Dallas ISD is home for successful teacher

April Castillo, a fifth grade ELAR teacher at William B. Travis Academy/Vanguard for the Academically Talented and Gifted, celebrated her students’ State of Texas Assessments of Academic Readiness (STAAR) results by letting some of them pie her in the face. She had promised all 88 of her students that they could, but only if they received a score of 100 on the test.

“I thought they would forget about it,” Castillo said. “I told them, ‘I’m not going to stress you out about it. You just have to do it on your own.’ But they came back once those scores were released, and I got pied in the face by 22 students who made 100—and I had to wear a Cowboys jersey because I’m a Tom Brady fan.”

But that was not all. Every single one of her students reached mastery on the STAAR test, up from her previous year’s accomplishment of 98 percent mastery. This is only Castillo’s fourth year teaching, and she has already earned the distinction of Campus Teacher of the Year. 

“April goes above and beyond,” Principal Tom Brandt said. “She also earned the highest Student Perception Survey results out of all our elementary school teachers and presented her strategies to our staff to start the school year. She recently sent two students down to the principal’s office with positive referrals. She is a rock star teacher.” 

Castillo was inspired to become an educator by her parents. Her mom worked as a teacher assistant in Dallas ISD for 25 years before retiring, while her dad is a custodial lead in the district who is planning to retire this year. They instilled a passion for education in Castillo that carried her through her own schooling at Dallas ISD and the Tech Teacher Program at Texas Tech before leading her back to the classroom.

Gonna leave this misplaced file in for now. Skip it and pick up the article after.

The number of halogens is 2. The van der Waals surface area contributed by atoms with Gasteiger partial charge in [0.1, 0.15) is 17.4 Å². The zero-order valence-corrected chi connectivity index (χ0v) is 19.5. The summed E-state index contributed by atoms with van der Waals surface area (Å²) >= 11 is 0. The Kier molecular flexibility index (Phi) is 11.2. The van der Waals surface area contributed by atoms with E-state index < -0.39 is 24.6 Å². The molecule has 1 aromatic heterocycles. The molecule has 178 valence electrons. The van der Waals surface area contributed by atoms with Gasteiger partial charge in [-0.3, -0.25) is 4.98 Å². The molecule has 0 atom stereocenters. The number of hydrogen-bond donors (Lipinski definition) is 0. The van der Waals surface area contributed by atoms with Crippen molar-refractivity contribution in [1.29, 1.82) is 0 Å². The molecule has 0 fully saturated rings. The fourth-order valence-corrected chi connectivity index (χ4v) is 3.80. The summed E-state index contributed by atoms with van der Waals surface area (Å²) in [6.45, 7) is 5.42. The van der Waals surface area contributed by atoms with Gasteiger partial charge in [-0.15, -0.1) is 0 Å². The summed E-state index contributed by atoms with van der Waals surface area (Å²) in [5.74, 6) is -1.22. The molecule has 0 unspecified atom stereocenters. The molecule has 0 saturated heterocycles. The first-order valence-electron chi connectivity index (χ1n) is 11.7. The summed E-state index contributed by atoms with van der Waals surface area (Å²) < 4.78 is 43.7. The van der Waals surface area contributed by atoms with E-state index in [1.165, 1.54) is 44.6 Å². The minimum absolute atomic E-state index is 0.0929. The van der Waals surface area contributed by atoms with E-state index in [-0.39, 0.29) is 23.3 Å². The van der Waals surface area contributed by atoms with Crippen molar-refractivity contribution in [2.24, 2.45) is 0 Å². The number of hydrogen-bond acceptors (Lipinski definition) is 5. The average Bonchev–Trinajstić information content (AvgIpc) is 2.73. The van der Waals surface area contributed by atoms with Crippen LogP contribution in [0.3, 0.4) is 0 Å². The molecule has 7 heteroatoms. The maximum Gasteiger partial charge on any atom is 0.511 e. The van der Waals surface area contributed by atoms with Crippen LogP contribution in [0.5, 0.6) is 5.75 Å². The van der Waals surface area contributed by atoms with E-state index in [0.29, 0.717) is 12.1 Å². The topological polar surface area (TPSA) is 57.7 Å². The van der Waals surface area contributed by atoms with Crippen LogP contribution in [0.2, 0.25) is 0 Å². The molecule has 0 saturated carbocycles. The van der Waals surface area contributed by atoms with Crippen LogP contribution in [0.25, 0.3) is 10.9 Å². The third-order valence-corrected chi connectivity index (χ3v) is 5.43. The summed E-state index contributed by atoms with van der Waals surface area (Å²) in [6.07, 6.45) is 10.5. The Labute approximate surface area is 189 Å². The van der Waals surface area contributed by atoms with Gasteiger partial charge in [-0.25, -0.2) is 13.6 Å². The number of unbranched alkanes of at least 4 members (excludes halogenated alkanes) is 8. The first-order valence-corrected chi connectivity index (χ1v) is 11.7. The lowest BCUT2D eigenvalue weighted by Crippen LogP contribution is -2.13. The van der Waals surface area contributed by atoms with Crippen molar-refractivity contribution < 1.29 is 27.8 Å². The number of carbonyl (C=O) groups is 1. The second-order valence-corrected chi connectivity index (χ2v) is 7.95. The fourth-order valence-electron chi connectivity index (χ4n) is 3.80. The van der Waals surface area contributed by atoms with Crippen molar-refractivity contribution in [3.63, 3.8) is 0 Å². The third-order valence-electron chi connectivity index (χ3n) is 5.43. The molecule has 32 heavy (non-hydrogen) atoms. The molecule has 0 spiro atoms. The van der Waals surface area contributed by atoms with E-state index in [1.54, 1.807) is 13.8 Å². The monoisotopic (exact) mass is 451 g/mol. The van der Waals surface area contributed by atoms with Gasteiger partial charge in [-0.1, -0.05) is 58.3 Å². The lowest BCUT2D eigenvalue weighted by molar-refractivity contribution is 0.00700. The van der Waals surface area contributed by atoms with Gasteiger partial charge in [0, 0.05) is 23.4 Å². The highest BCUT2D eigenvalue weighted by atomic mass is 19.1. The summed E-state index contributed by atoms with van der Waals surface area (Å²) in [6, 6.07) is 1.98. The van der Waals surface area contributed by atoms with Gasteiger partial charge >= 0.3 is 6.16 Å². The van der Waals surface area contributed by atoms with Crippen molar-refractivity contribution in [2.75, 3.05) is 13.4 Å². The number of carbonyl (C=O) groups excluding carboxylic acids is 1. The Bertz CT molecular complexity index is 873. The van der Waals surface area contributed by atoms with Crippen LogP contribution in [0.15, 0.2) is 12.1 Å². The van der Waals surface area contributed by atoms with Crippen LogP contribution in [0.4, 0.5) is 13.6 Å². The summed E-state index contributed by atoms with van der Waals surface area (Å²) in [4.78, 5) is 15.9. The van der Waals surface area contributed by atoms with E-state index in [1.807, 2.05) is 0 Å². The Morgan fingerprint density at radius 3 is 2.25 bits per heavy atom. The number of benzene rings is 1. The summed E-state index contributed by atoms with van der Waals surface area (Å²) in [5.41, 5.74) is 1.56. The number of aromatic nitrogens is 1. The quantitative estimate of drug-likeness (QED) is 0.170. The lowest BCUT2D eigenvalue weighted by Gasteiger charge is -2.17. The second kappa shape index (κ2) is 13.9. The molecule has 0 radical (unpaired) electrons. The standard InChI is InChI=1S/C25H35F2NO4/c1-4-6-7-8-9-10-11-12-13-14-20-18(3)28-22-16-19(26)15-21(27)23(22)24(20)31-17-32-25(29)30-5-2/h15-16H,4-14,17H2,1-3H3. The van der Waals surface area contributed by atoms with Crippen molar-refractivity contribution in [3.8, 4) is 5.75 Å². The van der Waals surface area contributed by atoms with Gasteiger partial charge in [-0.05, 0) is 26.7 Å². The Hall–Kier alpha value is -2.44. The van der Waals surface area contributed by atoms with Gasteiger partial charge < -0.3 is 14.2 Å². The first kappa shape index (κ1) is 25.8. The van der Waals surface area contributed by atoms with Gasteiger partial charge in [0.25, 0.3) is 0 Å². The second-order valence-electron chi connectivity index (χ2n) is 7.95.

Her approach to teaching is all about building trust with her students and empowering them to guide their learning. She has done this by incorporating data practices, one-on-one conferences, student-led activities, independent pathways and more, always striving to be a facilitator and a cheerleader. 

“I had kids coming in who were approaching and were barely not meeting,” Castillo said. “Seeing them go from, ‘I’m not good at reading, I get zeros,’ to, ‘I got a 100,’ on everything was my absolute favorite part of last year.”

One of her units includes novel studies, which she always demonstrates the first time before sending her students off to choose a book of their own the second time. She encourages them to select books of any genre, even if they have read them before, as long as they have a plot. 

“Once they start realizing they have the freedom to choose things according to their interests, they start to like reading because it’s not something that’s forced upon them,” Castillo said. “They love going to the library now. They absolutely love it.” 

Moving forward, Castillo hopes to get her master’s degree through the LEAD program and help shape the culture and climate of a campus for future students. In the meantime, she is working hard to continue developing her skills and is encouraging new teachers to “ask questions and don’t be afraid to make mistakes.”

“I love Dallas ISD,” she said. “Growing up in Oak Cliff and having teachers who took the time to get to know me and build relationships with me put me where I am today. While my story and my success are part of me, my teachers led me here. I have always known that the district gave me so much, so I want to stay and give back.” 

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